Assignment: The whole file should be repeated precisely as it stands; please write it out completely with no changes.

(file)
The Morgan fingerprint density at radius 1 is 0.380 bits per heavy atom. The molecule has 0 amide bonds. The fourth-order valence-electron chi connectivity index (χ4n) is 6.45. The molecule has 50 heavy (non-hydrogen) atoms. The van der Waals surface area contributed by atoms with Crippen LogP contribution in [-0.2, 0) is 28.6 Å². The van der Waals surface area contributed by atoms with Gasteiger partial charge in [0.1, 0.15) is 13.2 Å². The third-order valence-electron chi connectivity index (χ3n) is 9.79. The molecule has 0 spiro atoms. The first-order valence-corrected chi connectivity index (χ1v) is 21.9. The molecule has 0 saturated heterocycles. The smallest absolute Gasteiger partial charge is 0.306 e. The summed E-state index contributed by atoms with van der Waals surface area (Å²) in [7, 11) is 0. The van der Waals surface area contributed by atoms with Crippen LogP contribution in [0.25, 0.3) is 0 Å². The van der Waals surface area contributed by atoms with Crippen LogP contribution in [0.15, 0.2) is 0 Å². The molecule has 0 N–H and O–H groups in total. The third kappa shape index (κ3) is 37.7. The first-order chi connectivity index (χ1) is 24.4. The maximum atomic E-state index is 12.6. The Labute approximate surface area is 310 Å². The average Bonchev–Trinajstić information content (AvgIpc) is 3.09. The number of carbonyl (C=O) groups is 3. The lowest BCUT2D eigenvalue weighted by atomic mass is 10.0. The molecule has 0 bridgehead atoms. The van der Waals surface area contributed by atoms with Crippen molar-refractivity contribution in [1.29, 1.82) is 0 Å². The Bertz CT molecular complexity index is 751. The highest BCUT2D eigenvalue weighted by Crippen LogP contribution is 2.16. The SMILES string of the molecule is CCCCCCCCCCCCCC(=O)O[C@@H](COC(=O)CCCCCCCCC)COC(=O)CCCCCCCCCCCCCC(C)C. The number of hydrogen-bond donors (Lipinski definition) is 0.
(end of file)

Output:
The Morgan fingerprint density at radius 1 is 0.380 bits per heavy atom. The molecule has 0 amide bonds. The fourth-order valence-electron chi connectivity index (χ4n) is 6.45. The molecule has 50 heavy (non-hydrogen) atoms. The van der Waals surface area contributed by atoms with Crippen LogP contribution in [-0.2, 0) is 28.6 Å². The van der Waals surface area contributed by atoms with Gasteiger partial charge in [0.1, 0.15) is 13.2 Å². The third-order valence-electron chi connectivity index (χ3n) is 9.79. The molecule has 0 spiro atoms. The first-order valence-corrected chi connectivity index (χ1v) is 21.9. The molecule has 0 saturated heterocycles. The smallest absolute Gasteiger partial charge is 0.306 e. The summed E-state index contributed by atoms with van der Waals surface area (Å²) in [7, 11) is 0. The van der Waals surface area contributed by atoms with Crippen LogP contribution in [0.25, 0.3) is 0 Å². The van der Waals surface area contributed by atoms with Crippen LogP contribution in [0.15, 0.2) is 0 Å². The molecule has 0 N–H and O–H groups in total. The third kappa shape index (κ3) is 37.7. The first-order chi connectivity index (χ1) is 24.4. The maximum atomic E-state index is 12.6. The Labute approximate surface area is 310 Å². The average Bonchev–Trinajstić information content (AvgIpc) is 3.09. The number of carbonyl (C=O) groups is 3. The lowest BCUT2D eigenvalue weighted by atomic mass is 10.0. The molecule has 0 bridgehead atoms. The van der Waals surface area contributed by atoms with Crippen molar-refractivity contribution in [1.29, 1.82) is 0 Å². The Bertz CT molecular complexity index is 751. The highest BCUT2D eigenvalue weighted by Crippen LogP contribution is 2.16. The SMILES string of the molecule is CCCCCCCCCCCCCC(=O)O[C@@H](COC(=O)CCCCCCCCC)COC(=O)CCCCCCCCCCCCCC(C)C. The number of hydrogen-bond donors (Lipinski definition) is 0.